[If any one has yet to encounter a ‘Jack Reacher’ novel. May I save you reading 400 pages, the plot, (there is only one) goes, mysterious stranger, haunted by his past ‘rocks up’ somewhere, sorts out the baddies and leaves.
    Rinse and repeat.]

  6. Chris Lancaster says:

    Harvest Home is one of my favourite novels. I first read it aged about 16, and was both beguiled and shocked by the way that the strands of life in the seemingly idyllic village are slowly plucked apart to reveal what lies beneath. If Stephen King had written Harvest Home, it would be touted as one of the greatest horror novels ever written. As it is, almost nobody seems to have heard of it. The Other has just been reprinted by the New York Review as part of its Classics series; let’s hope that Harvest Home follows suit.

  7. Vickie says:

    Daring to despise Jack Reacher! I have many otherwise- intelligent friends who swoon over both the books and the author…not for me, thanks. No meat there… (plus these same otherwise-intelligent friends oft discuss how Jack Reacher NEVER has a change of underpants…?)

    On a more sane note, I also remember reading Thomas Tryon’s books in my youth and being quite uneasy while doing so…but, once read, his books are never forgotten.

    and hahahahahahaha re “couch bouncing munchkin”

  8. snowy says:

    Vickie, I don’t want to put bad images in your mind, but JR is so rugged he probably “goes commando” at all times.

  9. Alison says:

    I admit to enjoying Jack Reacher novels, but I’ve never taken them seriously – I just enjoy the escapism. One of my favourite scenes EVER was when Jack was hoiking through some woods somewhere (as is his wont) and was approached by two slavering, man-eating guard dogs. So what did our hero do? He told them to ‘sit’ and they sat. Ah, joy.

    Unreadable books for me – Lord of the Rings is top of the list – just unbearable. And Dan Brown. Lord, how I tried. And Harry Potter – although I didn’t try as hard.

    I struggled with Wolf Hall and threw it at the wall on several occasions, but that’s one of the books I’m glad I finished, but it was touch and go for a little while. Part of that I’m sure was entirely me: I tend to fight against being told what to do and what to read – if enough people say to me “this is great you must read/see it” I immediately bury my head in the sand and refuse to have any truck with it for at least five years.

  10. J. Folgard says:

    I read David Mitchell’s “Thousand Autumns of Jacob DeZoet” last year and really enjoyed it. Strangely, I spent a lot of time in the bookshop, thumbing through his other works (‘Cloud Atlas’ at the forefront, of course) and could never bring myself to take them home. I loved ‘Wolf Hall’ and ‘Bring Up The Bodies’, and I reread John Crowley’s ‘Little, Big’ every year, but I also like -no, love!- all those , uh, ‘new-pulp’ sort of books published by Angry Robot, Mulholland Books or Solaris… I guess it’s all about varying your diet, right?

  11. Helen Martin says:

    Strange and Norell – nope, gave up. Moby Dick – never got past the first chapter, Gormenghast – well, I’m having another go, I think, Remembrance of Things Past – nope and then there was a Turkish novel, whose author I do not remember, but the story starts out with a horseman riding through the rain. The rain keeps coming down so you can’t see properly, the rider continues on, the rain keeps coming down. The rider comes into a courtyard (where it is raining) and he stops in the middle. There is blood dripping down his leg and into his boot; the blood drips onto the cobbles, joining the rainwater…. And everything was silent all this time (except for the sound of the rain). I should be used to rain but the whole thing was so depressing I just couldn’t go further. If anyone recognizes this (I think it was a part of a trilogy, the word Iron was in the title, and there was a feud involved) and has anything positive to say about it I might try again.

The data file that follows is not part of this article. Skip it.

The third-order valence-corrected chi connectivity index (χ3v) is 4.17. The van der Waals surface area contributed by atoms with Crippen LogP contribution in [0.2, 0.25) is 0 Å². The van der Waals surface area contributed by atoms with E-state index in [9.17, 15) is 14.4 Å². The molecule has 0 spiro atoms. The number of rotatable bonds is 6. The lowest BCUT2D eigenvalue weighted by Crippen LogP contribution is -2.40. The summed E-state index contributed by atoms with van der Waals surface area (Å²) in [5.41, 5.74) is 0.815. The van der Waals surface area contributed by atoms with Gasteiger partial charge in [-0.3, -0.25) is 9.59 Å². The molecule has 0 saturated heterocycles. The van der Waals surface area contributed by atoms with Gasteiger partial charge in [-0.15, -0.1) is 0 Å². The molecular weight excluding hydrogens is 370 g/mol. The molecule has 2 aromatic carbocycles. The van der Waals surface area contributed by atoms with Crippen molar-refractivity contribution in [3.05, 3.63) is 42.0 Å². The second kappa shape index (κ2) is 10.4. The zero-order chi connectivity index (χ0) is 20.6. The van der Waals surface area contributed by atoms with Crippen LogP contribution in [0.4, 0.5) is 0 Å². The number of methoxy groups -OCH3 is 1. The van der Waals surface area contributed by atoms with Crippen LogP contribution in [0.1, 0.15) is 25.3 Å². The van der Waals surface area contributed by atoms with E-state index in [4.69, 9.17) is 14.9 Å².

12. Alan G says:

    Oh drat! Thank you, Helen – I almost remember that and it’s going to bug me now.

    As to Gormenghast – I read them and happily got rid.

  13. admin says:

    Gormenghast repays perseverance in spades – see the BBC version first as a (very) rough guideline.

  14. glasgow1975 says:

    Ah, The Gormenghast Trilogy was the subject of my RPR for English Higher, with the premise that the castle itself is a character in it’s own right, which kind of hung me out to dry with the final novel not being set there :/
    I have to say I love David Mitchell, and Cloud Atlas was what got me into him initially.
    I’ll slog my way through anything, I don’t like to not finish a book (or clear a plate).

    I’ve read Harry Potter, Twilight, and just finished The Passage, I’ve been given books that are mid-series and will read the previous installments to fit my book present in it’s context.

    The only book I literally had to put down and never pick up again was Margaret Thatcher’s The Path To Power, my god it was just so dull, mind numbingly so.
    It was another present (from my mother) and it still sits there on my shelf, bookmark in place mocking me.
    Perhaps her other memoir about actually being in power would be more readable but I can’t bring myself to try it (also a present from my mother) after the snoozefest of the other.

  15. Vickie says:

    I bought the Gormenghast Trilogy earlier this year on Admin’s recommendation. However, although I am not a lightweight or timid reader, when it arrived, I was a(gormen)ghast at the width of the tome. Good to know I can pursue a BBC route to get kick-started (even though usually I read a book before I see its film version).

    And in another reversal of my usual pattern, after seeing Cloud Atlas, I ordered the book and am very much looking forward to reading it.